Sturgeon’s independence dream in tatters as support for Scexit and SNP plummets

In a major humiliation for the First Minister, keeping Scotland in the UK was in the top five of voter priorities, edging out Scexit while Scots predict major problems in the event of separation from the UK


Nicola Sturgeon with her local lieutenants Martin Docherty Hughes and Brendan O’Hara.

By Bill Heaney

The Scottish Daily Express is reporting that Nicola Sturgeon’s bad year has gotten worse as new polling suggests support for Scexit and for the SNP overall has plummeted.

The SNP had been buoyed by a series of polls toward the end of 2022 which suggested a lead for the ‘Yes’ side in a hypothetical indyref2.

Those results came after the Supreme Court ruled Holyrood did not have the right to hold a legal vote, but it seems that was little more than a temporary blip as Scots have gone back to the Union in 2023.

The latest polling from Lord Ashcroft of 2,000 Scots suggests the country would vote 56 per cent to 44 per cent in favour of the UK.

And in a further blow to the SNP leader, just 40 per cent are likely to back her party in the next general election, which Ms Sturgeon is pushing as a ‘de facto’ poll on breaking up the UK – down from the 45 per cent who voted SNP in 2019.

The de facto referendum plan itself has little support, with only 21 per cent of Scots agreeing with it and a massive 67 per cent saying the First Minister “cannot assume that ever vote for the SNP and Greens is a vote for Scottish independence”.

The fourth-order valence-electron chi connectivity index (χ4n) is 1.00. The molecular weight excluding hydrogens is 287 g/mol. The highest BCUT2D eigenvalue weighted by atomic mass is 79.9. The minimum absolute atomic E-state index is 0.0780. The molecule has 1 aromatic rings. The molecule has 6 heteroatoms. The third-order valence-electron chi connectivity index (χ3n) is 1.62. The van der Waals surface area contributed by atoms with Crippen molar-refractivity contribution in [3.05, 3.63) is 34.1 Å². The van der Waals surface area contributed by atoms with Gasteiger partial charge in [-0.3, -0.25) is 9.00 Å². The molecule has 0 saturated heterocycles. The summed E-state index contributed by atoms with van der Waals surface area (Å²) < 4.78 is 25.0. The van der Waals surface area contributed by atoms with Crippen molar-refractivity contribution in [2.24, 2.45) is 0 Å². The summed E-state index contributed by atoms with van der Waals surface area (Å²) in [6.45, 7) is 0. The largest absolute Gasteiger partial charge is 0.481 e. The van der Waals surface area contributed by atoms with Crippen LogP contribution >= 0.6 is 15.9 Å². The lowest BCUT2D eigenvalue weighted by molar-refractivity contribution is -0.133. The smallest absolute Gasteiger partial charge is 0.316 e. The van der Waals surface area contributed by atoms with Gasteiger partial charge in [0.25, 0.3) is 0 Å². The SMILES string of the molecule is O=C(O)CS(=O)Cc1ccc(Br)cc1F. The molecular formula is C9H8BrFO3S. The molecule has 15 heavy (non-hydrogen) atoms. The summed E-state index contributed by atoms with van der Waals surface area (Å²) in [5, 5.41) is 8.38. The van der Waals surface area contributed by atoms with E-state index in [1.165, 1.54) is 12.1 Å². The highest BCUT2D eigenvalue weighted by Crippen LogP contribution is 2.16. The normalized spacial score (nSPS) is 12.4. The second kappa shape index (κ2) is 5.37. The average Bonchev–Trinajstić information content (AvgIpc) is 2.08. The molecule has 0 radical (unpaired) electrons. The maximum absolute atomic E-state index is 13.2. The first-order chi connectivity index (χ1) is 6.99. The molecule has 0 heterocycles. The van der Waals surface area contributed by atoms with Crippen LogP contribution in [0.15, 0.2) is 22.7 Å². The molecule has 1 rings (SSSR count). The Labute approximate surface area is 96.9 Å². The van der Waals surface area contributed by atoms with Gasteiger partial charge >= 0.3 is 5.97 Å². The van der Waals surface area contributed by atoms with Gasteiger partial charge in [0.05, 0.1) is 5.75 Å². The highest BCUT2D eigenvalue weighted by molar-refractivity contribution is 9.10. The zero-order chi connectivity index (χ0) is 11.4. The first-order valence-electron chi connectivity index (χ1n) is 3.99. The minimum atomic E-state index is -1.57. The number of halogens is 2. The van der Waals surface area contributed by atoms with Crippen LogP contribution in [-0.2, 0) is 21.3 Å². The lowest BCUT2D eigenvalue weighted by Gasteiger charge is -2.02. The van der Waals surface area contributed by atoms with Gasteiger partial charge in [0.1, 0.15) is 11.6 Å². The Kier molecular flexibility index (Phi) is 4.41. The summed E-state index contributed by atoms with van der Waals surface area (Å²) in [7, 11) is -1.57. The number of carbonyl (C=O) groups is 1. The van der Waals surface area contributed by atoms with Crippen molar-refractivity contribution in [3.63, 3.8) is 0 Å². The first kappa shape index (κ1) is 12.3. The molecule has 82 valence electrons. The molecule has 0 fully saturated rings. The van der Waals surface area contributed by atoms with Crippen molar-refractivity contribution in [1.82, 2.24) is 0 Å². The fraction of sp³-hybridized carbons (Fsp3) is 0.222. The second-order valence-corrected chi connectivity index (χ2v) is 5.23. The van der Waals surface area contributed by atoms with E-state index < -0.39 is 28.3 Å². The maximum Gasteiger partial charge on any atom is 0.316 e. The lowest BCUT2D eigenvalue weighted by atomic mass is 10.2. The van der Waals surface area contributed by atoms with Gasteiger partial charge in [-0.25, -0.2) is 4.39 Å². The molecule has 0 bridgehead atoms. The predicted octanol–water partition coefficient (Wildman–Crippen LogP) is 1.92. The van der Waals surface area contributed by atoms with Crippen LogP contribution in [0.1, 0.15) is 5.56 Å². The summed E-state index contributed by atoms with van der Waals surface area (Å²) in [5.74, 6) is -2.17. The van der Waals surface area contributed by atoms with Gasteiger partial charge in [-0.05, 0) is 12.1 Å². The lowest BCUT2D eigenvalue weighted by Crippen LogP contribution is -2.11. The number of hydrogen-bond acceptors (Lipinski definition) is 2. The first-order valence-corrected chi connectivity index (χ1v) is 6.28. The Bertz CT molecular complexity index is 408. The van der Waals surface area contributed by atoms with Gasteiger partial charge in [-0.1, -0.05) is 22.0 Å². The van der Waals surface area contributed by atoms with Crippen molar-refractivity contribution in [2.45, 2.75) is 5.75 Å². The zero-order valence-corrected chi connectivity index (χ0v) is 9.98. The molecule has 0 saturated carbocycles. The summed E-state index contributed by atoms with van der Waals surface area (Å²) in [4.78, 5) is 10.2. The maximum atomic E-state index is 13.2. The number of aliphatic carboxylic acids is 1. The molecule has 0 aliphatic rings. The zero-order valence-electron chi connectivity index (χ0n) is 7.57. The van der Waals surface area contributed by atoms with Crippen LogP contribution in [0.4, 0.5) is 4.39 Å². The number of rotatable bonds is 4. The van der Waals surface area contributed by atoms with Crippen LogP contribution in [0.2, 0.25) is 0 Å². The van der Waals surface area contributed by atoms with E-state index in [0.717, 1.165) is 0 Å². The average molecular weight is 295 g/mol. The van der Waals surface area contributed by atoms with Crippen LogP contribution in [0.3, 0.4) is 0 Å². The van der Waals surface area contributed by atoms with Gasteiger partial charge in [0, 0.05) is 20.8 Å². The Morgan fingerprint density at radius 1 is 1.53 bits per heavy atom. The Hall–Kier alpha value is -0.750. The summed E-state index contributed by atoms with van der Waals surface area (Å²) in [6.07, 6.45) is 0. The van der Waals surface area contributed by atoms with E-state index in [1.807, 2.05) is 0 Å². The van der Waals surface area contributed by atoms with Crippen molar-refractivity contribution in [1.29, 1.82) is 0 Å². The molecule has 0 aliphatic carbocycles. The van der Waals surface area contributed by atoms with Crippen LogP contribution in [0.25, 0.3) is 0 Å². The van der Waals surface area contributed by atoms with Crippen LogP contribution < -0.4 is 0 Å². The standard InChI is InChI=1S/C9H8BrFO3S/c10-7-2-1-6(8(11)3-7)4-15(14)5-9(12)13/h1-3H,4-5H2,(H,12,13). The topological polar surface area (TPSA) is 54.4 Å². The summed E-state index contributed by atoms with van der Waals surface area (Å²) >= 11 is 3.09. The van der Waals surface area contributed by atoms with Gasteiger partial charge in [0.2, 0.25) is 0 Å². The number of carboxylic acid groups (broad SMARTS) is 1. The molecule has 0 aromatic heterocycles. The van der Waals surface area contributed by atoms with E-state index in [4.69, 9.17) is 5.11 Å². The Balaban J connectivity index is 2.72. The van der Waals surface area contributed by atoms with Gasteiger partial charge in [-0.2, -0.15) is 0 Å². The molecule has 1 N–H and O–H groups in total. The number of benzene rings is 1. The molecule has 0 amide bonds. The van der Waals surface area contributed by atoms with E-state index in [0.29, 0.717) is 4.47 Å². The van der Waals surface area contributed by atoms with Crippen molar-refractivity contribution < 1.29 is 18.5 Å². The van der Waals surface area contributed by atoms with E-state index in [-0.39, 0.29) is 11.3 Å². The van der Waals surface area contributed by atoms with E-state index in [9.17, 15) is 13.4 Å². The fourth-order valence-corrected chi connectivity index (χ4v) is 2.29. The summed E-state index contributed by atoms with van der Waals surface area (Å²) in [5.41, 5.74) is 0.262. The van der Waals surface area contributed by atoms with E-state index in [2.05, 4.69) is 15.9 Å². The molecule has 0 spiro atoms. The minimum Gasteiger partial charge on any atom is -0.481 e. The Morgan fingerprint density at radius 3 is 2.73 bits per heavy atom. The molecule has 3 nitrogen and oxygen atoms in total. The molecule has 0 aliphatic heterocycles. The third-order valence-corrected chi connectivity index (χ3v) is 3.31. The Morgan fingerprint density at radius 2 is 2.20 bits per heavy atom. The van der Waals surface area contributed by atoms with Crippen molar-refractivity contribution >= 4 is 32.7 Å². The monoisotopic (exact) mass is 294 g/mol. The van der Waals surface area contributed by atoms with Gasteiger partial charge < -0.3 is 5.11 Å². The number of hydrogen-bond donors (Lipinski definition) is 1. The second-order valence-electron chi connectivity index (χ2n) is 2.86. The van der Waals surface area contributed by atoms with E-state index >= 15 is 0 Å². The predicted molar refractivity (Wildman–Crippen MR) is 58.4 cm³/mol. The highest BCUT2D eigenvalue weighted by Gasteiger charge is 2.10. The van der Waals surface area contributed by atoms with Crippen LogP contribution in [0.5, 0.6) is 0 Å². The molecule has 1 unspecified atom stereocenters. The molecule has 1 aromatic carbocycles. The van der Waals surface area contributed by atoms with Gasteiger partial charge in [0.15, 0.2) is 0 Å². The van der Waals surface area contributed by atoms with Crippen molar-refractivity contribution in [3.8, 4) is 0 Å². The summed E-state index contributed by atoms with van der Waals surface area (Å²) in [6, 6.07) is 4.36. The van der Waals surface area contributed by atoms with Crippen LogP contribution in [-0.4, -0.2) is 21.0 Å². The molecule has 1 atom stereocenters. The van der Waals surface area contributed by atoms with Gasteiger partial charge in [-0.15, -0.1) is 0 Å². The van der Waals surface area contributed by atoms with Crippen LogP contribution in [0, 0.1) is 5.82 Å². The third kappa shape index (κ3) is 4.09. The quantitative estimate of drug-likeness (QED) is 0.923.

The survey also suggests the SNP government is out of step with the public. In a further humiliation for Ms Sturgeon, keeping Scotland in the UK has emerged as a bigger priority for voters than taking Scotland out of the Union.

While the NHS, cost of living crisis and the economy are the top three priorities for voters, they believe the SNP are focusing on Scexit and gender reform with just 22 per cent saying they think the NHS is a Scottish Government priority. On the issue of gender reform, half of Scots think the UK Government was correct to block the law compared with 33 per cent who didn’t.

Only a fifth of voters think the standard of living would rise in an independent Scotland while 57 per cent think food prices would increase, 64 per cent think taxes would increase and 41 per cent believe unemployment would increase. And 62 per cent of voters predict an independent Scotland would need to make “painful cuts” in public spending.

However, there was some better news for Ms Sturgeon as she narrowly pipped Gordon Brown to the title of Scotland’s most popular political figure.

Reacting to the poll, Lord Ashcroft said: “Much of Sturgeon’s success lies in her skillful positioning as a powerful voice for Scotland against an indifferent or hostile Tory Westminster. In the row over the Gender Recognition Reform Bill, that strategy has backfired.”

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